Wednesday, March 6, 2013
Andrew Paul was fired Feb. 26 by Pittsburgh Irish & Classical Theatre — the company he co-founded — just six weeks before PICT was to open its 17th season with Paul directing a play he’d hand-picked.
The timing is unusual, to say the least. But Paul, reached by phone in Las Vegas last week, suggested one explanation: The company was waiting to receive grant money Paul had secured before it dismissed him.
“The shocking thing is … we’re doing so well right now,” Paul said of PICT’s artistic and financial position. “Why would you fire me now?”
The PICT board voted unanimously to remove Paul. Board member Richard Rauh, a major presence on the local theater scene and a friend of Paul’s, says the board was principally concerned about Paul’s absences since he relocated to Las Vegas two years ago.
But while Paul acknowledges that as recently as October, the board raised concerns about the time he spent in Pittsburgh, he says he was blindsided by the call from with PICT board president Eugene O’Sullivan last week. “I was in the dark,” Paul said.
Paul attributes his firing to a longstanding personality conflict with O’Sullivan. And he believes that while the decision to fire him was actually made last fall, the board “very manipulatively waited” until two large grants he had secured came through. In particular, he cited a grant from the Philip Chosky Charitable and Education Foundation, which Paul had secured in part as a result of his relationship with the late philanthropist.
When reached for comment yesterday, O’Sullivan denied that personal conflicts were the reason for Paul’s dismissal. He also rejected “categorically” that the receipt of grant money played a role in when Paul was fired, calling the allegation “completely false.”
O’Sullivan acknowledged that PICT received the check “a little before” the board voted to fire Paul. But he said that at the time of the vote, at the February board meeting, neither he nor the board knew whether the funds had arrived.
The firing shocked the local theater community. Paul and Stephanie Riso founded PICT in 1997 and built it into one of the city’s top troupes, critically acclaimed and with a budget of over $1 million. Paul was the artistic director; Riso remains with the company, as its operations director. And to PICT patrons, little seemed to have changed since 2011, when Paul moved to Las Vegas with his wife and children after his wife, a physician, relocated for a job there.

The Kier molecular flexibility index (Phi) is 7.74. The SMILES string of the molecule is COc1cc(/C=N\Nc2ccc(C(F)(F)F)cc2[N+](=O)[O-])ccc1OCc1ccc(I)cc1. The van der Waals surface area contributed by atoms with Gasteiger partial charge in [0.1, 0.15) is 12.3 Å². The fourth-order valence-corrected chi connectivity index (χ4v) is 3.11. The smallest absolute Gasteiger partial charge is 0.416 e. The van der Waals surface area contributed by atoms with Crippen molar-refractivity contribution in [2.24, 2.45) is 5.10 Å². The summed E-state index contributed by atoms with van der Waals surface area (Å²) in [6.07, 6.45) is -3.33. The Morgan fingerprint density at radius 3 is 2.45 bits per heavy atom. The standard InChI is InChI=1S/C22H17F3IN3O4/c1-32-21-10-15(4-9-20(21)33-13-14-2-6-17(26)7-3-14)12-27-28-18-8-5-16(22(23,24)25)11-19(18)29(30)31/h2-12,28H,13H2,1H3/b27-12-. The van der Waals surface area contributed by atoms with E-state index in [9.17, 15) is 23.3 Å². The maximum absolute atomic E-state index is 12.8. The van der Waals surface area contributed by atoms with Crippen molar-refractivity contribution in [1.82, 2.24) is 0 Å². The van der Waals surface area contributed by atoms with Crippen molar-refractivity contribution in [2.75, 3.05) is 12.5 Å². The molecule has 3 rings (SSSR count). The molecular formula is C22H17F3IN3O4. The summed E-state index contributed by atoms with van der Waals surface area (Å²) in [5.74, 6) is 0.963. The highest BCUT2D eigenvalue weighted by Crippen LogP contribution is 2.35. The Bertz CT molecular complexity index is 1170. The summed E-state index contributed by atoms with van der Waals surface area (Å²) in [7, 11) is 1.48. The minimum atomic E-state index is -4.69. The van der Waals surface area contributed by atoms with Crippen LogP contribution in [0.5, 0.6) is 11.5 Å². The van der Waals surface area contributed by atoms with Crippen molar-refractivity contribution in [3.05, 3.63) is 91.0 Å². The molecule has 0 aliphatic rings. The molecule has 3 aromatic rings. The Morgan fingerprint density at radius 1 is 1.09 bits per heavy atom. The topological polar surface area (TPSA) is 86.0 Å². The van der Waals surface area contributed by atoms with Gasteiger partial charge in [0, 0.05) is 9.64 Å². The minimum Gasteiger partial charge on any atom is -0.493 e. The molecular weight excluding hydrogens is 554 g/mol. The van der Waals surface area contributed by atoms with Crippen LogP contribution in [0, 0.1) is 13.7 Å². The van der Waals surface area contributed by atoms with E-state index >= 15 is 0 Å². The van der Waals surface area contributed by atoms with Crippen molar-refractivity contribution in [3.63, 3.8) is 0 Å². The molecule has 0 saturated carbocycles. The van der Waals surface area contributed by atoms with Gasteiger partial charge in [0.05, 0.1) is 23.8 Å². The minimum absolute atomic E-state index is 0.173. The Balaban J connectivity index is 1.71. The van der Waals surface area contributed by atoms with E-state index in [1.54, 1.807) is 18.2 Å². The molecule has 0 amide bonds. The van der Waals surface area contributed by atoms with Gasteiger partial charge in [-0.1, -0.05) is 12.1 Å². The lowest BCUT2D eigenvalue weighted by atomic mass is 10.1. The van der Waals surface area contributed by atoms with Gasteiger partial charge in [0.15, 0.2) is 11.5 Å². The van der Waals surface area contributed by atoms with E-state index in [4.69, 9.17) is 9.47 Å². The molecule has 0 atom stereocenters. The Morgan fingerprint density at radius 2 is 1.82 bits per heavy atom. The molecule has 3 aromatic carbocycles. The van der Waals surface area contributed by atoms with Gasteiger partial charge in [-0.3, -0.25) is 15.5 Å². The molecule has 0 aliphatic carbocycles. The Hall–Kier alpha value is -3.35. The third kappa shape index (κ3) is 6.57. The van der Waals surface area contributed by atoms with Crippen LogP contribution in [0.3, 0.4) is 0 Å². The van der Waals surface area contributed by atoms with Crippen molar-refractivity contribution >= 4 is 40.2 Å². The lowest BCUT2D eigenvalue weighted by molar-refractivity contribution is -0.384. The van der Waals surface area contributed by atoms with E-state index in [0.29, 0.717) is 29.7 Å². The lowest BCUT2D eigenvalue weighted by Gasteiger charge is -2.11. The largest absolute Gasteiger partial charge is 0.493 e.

Paul said that ultimately he and Sullivan “just have a huge personality conflict, which is why I got fired. … We’re oil and water. He sees me as being a cowboy personality. He is an ultraconservative accountant.” (O’Sullivan is vice-president and CFO at the Elliot Co.)
“I’ve had a long history of struggle with boards,” Paul said. He said board members often questioned his artistic choices, including politically themed plays like David Hare’s Stuff Happens, about the Bush administration during the Gulf War. And other board members, he said, expressed disapproval of his choice of Polish playwright Tadeusz Slobodzianek’s The Class, a Holocaust drama, to open the coming season.
Paul had recruited O’Sullivan, as he had all the board members. “The guy is passionate about theater,” Paul acknowledged. But Paul says that in 2010, after he announced his intention to move, O’Sullivan tried to get him fired. However, Paul says, he lobbied the board to overturn the vote.
O’Sullivan tells a different story. He says that the board at the time asked Paul to announce his final season as artistic director, but that Paul refused and the board agreed to retain him — until last week.
O’Sullivan rejected the notion that his relationship with Paul led to the firing. “Personality conflict … has not been an issue for me,” he said.
Rather, said O’Sullivan, the key issue was the impact Paul’s out-of-state residence had on the company. Paul was in town about half the time — and, Paul says, for most of the summer, PICT’s busiest season. But O’Sullivan said that with Paul spending only half his time in Pittsburgh, the company’s small staff was feeling the strain. (Complicating matters was the fact that development director Gail McGloin left, in December.)
O’Sullivan also said that Paul’s absences limited his ability to meet with funders and supporters. While Paul says PICT has been “in the black” four years running, O’Sullivan says that last year, the group ran a small deficit: $23,000 on revenues of more than $1 million.
Paul says if his family-related absences were truly the reason for his firing, “If I was a woman, I’d have a million-dollar lawsuit on my hands.” He added that he is contemplating legal action against PICT.
Asked about the timing of Paul’s dismissal, O’Sullivan said, “There never is good timing for these things.”
In the short term, Paul says, “the thing that breaks my heart above all else” is losing control of the theatrical season he assembled. He notes The Class, which will now be directed by Ireland-based Aoife Spillane-Hinks. She’s an associate of Alan Stanford, the Irish actor and director Paul had recruited to the U.S. and who did some work for PICT before being named interim artistic director after his firing.
“You can’t just hire another director to do a play like that,” says Paul.
O’Sullivan, however, says the show will go on. “We think Andrew has planned a very exciting season,” he says.